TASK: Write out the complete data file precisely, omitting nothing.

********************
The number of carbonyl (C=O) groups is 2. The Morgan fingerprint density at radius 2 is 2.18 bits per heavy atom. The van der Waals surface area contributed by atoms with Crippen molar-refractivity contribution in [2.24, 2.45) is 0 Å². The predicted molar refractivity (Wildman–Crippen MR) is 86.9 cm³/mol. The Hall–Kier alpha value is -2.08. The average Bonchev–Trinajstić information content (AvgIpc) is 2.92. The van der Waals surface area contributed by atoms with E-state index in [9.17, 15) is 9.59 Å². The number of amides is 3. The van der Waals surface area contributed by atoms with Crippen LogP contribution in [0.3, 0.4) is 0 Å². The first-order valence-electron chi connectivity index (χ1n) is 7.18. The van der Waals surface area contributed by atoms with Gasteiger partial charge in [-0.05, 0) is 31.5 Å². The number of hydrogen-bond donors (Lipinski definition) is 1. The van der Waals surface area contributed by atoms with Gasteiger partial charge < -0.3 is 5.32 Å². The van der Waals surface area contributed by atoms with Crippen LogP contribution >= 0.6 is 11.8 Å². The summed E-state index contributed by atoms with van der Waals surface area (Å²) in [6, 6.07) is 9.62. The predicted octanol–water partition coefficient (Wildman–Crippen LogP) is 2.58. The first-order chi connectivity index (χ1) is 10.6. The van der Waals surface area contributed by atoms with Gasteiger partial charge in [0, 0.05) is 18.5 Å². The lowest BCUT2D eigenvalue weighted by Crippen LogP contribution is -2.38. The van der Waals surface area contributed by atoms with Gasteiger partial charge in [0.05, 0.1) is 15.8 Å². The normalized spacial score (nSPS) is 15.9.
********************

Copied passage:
The number of carbonyl (C=O) groups is 2. The Morgan fingerprint density at radius 2 is 2.18 bits per heavy atom. The van der Waals surface area contributed by atoms with Crippen molar-refractivity contribution in [2.24, 2.45) is 0 Å². The predicted molar refractivity (Wildman–Crippen MR) is 86.9 cm³/mol. The Hall–Kier alpha value is -2.08. The average Bonchev–Trinajstić information content (AvgIpc) is 2.92. The van der Waals surface area contributed by atoms with E-state index in [9.17, 15) is 9.59 Å². The number of amides is 3. The van der Waals surface area contributed by atoms with Crippen LogP contribution in [0.3, 0.4) is 0 Å². The first-order valence-electron chi connectivity index (χ1n) is 7.18. The van der Waals surface area contributed by atoms with Gasteiger partial charge in [-0.05, 0) is 31.5 Å². The number of hydrogen-bond donors (Lipinski definition) is 1. The van der Waals surface area contributed by atoms with Gasteiger partial charge < -0.3 is 5.32 Å². The van der Waals surface area contributed by atoms with Crippen LogP contribution >= 0.6 is 11.8 Å². The summed E-state index contributed by atoms with van der Waals surface area (Å²) in [6, 6.07) is 9.62. The predicted octanol–water partition coefficient (Wildman–Crippen LogP) is 2.58. The first-order chi connectivity index (χ1) is 10.6. The van der Waals surface area contributed by atoms with Gasteiger partial charge in [0, 0.05) is 18.5 Å². The lowest BCUT2D eigenvalue weighted by Crippen LogP contribution is -2.38. The van der Waals surface area contributed by atoms with Gasteiger partial charge in [0.05, 0.1) is 15.8 Å². The normalized spacial score (nSPS) is 15.9.